The Crimean crisis continues to escalate. Ukraine’s interim government in Kiev and every country except Russia refuses to recognize the Crimean referendum. Ukraine’s interim defense minister Igor Tenyukh called on Ukrainian troops based in Crimea — some barricaded on their bases and some now held hostage by Russian forces — to prepare for war just as some in his government called for them to withdraw.
Russia, which continues to deny it has any troops in Crimea, announced a ‘ceasefire’ that ends today, March 21. Meanwhile, Russian forces — an estimated 10,000 ground and air assault troops, with columns of tanks and helicopters — are mobilized along the eastern Ukrainian border in the Russian provinces of Rostov, Belgorad, and Kursk. The US and the European Union (EU) announced sanctions against Russia on Monday and Washington beefed them up on Wednesday, they will have no immediate effect.
Urgent steps need to be taken to avert war.
As difficult as it may be at this juncture, the US and Europe should regard the fait accompli occupation and annexation of Crimea and the ‘cease fire’ not as an ultimatum, but as an offer.
Putin is clearly not interested in ‘saving face’ or taking condescendingly-named ‘diplomatic off-ramps.’ But he has mentioned his consistent interest in returning to the EU-brokered “Maidan Accord” of February 21—-the symbolism of the expiration of the ‘ceasefire’ one month later should be lost on no one– which he maintains was violated by the protesters when former Ukrainian President Yanukovych fled Kiev under threat of harm.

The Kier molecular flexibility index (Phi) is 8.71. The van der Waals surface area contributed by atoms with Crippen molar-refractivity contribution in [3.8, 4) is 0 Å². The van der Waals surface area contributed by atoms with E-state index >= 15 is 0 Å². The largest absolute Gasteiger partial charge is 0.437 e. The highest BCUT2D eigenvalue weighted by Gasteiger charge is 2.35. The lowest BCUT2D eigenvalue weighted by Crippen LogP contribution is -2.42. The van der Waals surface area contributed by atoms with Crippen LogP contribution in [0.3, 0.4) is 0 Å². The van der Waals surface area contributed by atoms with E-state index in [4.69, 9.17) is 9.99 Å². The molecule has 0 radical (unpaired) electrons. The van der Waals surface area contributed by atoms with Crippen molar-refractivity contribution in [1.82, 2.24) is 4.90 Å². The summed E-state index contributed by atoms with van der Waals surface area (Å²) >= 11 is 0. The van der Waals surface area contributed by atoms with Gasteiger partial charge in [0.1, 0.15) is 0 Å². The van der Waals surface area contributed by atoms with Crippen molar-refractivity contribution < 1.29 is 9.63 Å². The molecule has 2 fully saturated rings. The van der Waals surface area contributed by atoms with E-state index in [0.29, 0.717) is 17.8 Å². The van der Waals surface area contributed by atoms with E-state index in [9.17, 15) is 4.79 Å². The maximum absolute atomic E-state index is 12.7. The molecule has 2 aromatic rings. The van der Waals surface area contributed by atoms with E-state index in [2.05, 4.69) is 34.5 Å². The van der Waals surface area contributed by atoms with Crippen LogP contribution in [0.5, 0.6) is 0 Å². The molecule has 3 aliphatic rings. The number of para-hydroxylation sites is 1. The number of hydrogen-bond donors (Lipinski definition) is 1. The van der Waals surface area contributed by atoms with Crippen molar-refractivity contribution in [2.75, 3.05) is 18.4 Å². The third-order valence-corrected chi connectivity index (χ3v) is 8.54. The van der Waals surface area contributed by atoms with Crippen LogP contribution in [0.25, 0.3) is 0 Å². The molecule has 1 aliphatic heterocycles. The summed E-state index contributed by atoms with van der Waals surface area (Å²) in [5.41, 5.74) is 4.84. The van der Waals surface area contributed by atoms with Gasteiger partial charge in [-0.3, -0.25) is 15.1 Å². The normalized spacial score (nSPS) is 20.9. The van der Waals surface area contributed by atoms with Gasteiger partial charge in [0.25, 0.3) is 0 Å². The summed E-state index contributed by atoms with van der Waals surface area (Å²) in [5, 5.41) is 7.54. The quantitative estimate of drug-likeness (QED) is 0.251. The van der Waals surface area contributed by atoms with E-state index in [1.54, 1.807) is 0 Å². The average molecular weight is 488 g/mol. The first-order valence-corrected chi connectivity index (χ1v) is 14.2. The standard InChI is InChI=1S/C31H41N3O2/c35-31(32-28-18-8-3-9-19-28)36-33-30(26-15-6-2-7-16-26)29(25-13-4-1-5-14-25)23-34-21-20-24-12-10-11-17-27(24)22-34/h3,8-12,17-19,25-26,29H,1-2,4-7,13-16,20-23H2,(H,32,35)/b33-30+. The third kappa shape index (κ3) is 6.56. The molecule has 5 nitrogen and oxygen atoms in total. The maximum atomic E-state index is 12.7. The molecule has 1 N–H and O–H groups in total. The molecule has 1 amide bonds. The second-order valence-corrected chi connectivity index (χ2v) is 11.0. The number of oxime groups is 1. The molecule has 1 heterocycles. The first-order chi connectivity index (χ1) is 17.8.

Transparent on nothing else, Putin has been straightforward on this issue, claiming the ‘putsch’ in Kiev sought to resolve by force the identity of a complicated and divided nation of 46 million people. As hard as it may be to acknowledge, he has a point. Ukraine straddled the boundaries of Russian empire, fought on different sides of World War II, suffered the death of 10 million people at the hands of Stalin’s famine, speaks two different languages, and celebrates at least two different cultural heritages. As widely as Ukrainians came to despise Yanukovych for his incompetence and corruption, they were far from united about what happened next.